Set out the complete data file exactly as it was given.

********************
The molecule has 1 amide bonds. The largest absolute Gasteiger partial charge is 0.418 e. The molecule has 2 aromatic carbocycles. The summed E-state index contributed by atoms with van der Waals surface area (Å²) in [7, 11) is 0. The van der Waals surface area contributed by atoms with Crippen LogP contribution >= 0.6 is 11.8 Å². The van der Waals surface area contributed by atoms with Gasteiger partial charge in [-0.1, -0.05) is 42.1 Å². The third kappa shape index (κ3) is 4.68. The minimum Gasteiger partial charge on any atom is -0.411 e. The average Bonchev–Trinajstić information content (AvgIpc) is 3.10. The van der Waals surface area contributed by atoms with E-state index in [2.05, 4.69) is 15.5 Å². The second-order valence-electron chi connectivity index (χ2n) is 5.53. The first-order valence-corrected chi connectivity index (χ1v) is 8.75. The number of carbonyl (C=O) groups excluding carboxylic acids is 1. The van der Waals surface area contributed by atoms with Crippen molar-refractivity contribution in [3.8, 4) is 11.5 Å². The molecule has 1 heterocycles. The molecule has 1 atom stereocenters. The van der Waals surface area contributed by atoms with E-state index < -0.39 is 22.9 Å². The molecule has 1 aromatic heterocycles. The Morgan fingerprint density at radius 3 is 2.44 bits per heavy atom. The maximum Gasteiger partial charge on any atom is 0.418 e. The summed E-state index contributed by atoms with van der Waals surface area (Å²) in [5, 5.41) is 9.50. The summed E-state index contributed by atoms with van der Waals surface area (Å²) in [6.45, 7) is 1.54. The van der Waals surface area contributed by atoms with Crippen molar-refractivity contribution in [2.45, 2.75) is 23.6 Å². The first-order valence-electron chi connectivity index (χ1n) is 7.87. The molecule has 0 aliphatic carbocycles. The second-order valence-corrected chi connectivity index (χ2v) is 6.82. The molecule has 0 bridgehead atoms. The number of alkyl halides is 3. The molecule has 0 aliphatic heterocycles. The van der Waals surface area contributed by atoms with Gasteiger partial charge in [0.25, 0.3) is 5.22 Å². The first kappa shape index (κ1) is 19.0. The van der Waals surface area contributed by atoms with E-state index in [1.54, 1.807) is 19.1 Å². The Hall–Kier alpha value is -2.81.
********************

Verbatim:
The molecule has 1 amide bonds. The largest absolute Gasteiger partial charge is 0.418 e. The molecule has 2 aromatic carbocycles. The summed E-state index contributed by atoms with van der Waals surface area (Å²) in [7, 11) is 0. The van der Waals surface area contributed by atoms with Crippen LogP contribution >= 0.6 is 11.8 Å². The van der Waals surface area contributed by atoms with Gasteiger partial charge in [-0.1, -0.05) is 42.1 Å². The third kappa shape index (κ3) is 4.68. The minimum Gasteiger partial charge on any atom is -0.411 e. The average Bonchev–Trinajstić information content (AvgIpc) is 3.10. The van der Waals surface area contributed by atoms with E-state index in [2.05, 4.69) is 15.5 Å². The second-order valence-electron chi connectivity index (χ2n) is 5.53. The first-order valence-corrected chi connectivity index (χ1v) is 8.75. The number of carbonyl (C=O) groups excluding carboxylic acids is 1. The van der Waals surface area contributed by atoms with Crippen molar-refractivity contribution in [3.8, 4) is 11.5 Å². The molecule has 1 heterocycles. The molecule has 1 atom stereocenters. The van der Waals surface area contributed by atoms with E-state index < -0.39 is 22.9 Å². The molecule has 1 aromatic heterocycles. The Morgan fingerprint density at radius 3 is 2.44 bits per heavy atom. The maximum Gasteiger partial charge on any atom is 0.418 e. The summed E-state index contributed by atoms with van der Waals surface area (Å²) in [5, 5.41) is 9.50. The summed E-state index contributed by atoms with van der Waals surface area (Å²) in [6.45, 7) is 1.54. The van der Waals surface area contributed by atoms with Crippen molar-refractivity contribution in [2.45, 2.75) is 23.6 Å². The first-order valence-electron chi connectivity index (χ1n) is 7.87. The molecule has 0 aliphatic carbocycles. The second-order valence-corrected chi connectivity index (χ2v) is 6.82. The molecule has 0 bridgehead atoms. The number of alkyl halides is 3. The molecule has 0 aliphatic heterocycles. The van der Waals surface area contributed by atoms with Gasteiger partial charge in [0.25, 0.3) is 5.22 Å². The first kappa shape index (κ1) is 19.0. The van der Waals surface area contributed by atoms with E-state index in [1.54, 1.807) is 19.1 Å². The Hall–Kier alpha value is -2.81.